Plaintiff alleges in her Complaint that on June 16, 2016, Guidera "sent a series of unsolicited Facebook messages to a woman who then was one of Kolarsky's professional colleagues. The messages contained an Intimate Image depicting Plaintiff and Kolarsky in bed and unclothed." Compl. at ¶ 20. Guidera alleges in her Answer that she sent "a private message to Shanta Roberts via Facebook Messenger, including a G-rated photograph of plaintiff and [Kolarsky]." Guidera Answer at ¶ 6. In addition, Guidera asserts in her Answer that she "did not send any graphic or indecent photographs." Guidera Answer at ¶ 6.

         On November 21, 2017, Plaintiff filed a Complaint in this Court against Gladen and Guidera in which she brings claims for (1) violation of the Computer Fraud and Abuse Act (CFAA), 18 U.S.C. § 1030, against Gladen; (2) violation of Oregon Revised Statutes § 30.865(1)(d) against both Defendants; conversion against both Defendants; replevin against both Defendants; and intrusion upon seclusion against both Defendants. Plaintiff seeks compensatory and punitive damages or in the "alternative to an award of compensatory damages reflecting the full value of Plaintiff s Personal Information (but not other compensatory damages), an order of replevin requiring Defendants to identify and return all of Plaintiff's Personal Information" and/or in the "alternative to an award of compensatory damages reflecting the full value of Plaintiff's Personal Information (but not other compensatory damages), an order imposing a constructive trust for Plaintiff's benefit on all of her Personal Information . . . that is in either Defendant's [sic] direct or indirect possession, custody, or control." Compl. at 13.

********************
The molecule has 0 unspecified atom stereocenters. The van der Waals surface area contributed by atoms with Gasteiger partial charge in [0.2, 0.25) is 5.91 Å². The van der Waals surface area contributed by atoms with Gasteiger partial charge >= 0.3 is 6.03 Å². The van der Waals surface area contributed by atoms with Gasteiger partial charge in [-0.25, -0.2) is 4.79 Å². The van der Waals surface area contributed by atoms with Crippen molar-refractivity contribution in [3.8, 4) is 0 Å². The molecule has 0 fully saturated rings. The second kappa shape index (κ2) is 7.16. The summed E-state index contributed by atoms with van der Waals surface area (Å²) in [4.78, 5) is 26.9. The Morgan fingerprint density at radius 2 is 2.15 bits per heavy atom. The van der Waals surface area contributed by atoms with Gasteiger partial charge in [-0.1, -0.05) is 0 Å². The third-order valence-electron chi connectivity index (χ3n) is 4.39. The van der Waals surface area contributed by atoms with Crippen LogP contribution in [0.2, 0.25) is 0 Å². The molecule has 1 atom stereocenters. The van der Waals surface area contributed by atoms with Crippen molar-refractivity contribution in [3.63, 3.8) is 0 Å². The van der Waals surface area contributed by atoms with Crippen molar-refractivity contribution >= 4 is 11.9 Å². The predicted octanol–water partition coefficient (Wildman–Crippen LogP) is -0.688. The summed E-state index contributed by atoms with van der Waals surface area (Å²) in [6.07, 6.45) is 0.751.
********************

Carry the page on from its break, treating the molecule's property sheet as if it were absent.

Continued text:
On January 17, 2018, Gladen filed an Answer, Affirmative Defenses, and Counterclaim in which she asserts affirmative defenses of unclean hands, in pari delicto, ownership, abandonment, privilege, standing, consent, waiver, and unconstitutionality. Gladen also asserted a Counterclaim for declaratory judgment.

         On January 17, 2018, Guidera filed an Answer and Counterclaim[2] to Plaintiff's Complaint in which she asserted affirmative defenses of failure to state a claim, waiver, consent, abandonment, interest of Defendant Gladen, ...